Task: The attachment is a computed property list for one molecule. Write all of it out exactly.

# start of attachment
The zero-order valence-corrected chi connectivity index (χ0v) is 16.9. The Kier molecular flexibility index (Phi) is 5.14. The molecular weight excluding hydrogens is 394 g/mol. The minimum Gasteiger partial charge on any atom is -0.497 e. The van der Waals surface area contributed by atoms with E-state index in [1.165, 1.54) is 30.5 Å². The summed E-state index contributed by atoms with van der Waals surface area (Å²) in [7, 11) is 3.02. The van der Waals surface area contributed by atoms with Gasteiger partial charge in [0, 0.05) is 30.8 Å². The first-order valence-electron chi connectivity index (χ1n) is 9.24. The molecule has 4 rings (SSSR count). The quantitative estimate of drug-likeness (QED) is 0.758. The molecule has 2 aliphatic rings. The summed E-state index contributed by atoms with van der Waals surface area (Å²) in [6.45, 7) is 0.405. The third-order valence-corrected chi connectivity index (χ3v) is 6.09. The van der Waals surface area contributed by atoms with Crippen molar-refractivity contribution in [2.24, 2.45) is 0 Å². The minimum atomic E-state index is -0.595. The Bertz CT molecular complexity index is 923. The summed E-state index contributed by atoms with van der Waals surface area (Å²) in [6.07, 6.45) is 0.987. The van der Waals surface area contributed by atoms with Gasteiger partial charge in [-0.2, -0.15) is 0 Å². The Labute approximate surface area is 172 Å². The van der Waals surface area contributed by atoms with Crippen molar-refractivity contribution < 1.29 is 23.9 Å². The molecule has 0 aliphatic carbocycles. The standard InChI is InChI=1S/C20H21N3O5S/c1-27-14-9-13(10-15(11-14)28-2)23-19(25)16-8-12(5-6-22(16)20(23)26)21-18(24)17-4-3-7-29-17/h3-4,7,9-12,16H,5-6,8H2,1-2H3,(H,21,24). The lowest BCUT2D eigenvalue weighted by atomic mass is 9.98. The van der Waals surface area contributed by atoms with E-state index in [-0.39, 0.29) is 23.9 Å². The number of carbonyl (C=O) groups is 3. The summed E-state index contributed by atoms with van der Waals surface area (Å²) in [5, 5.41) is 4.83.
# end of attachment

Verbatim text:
The zero-order valence-corrected chi connectivity index (χ0v) is 16.9. The Kier molecular flexibility index (Phi) is 5.14. The molecular weight excluding hydrogens is 394 g/mol. The minimum Gasteiger partial charge on any atom is -0.497 e. The van der Waals surface area contributed by atoms with E-state index in [1.165, 1.54) is 30.5 Å². The summed E-state index contributed by atoms with van der Waals surface area (Å²) in [7, 11) is 3.02. The van der Waals surface area contributed by atoms with Gasteiger partial charge in [0, 0.05) is 30.8 Å². The first-order valence-electron chi connectivity index (χ1n) is 9.24. The molecule has 4 rings (SSSR count). The quantitative estimate of drug-likeness (QED) is 0.758. The molecule has 2 aliphatic rings. The summed E-state index contributed by atoms with van der Waals surface area (Å²) in [6.45, 7) is 0.405. The third-order valence-corrected chi connectivity index (χ3v) is 6.09. The van der Waals surface area contributed by atoms with Crippen molar-refractivity contribution in [2.24, 2.45) is 0 Å². The minimum atomic E-state index is -0.595. The Bertz CT molecular complexity index is 923. The summed E-state index contributed by atoms with van der Waals surface area (Å²) in [6.07, 6.45) is 0.987. The van der Waals surface area contributed by atoms with Gasteiger partial charge in [-0.2, -0.15) is 0 Å². The Labute approximate surface area is 172 Å². The van der Waals surface area contributed by atoms with Crippen molar-refractivity contribution < 1.29 is 23.9 Å². The molecule has 0 aliphatic carbocycles. The standard InChI is InChI=1S/C20H21N3O5S/c1-27-14-9-13(10-15(11-14)28-2)23-19(25)16-8-12(5-6-22(16)20(23)26)21-18(24)17-4-3-7-29-17/h3-4,7,9-12,16H,5-6,8H2,1-2H3,(H,21,24). The lowest BCUT2D eigenvalue weighted by atomic mass is 9.98. The van der Waals surface area contributed by atoms with E-state index in [-0.39, 0.29) is 23.9 Å². The number of carbonyl (C=O) groups is 3. The summed E-state index contributed by atoms with van der Waals surface area (Å²) in [5, 5.41) is 4.83.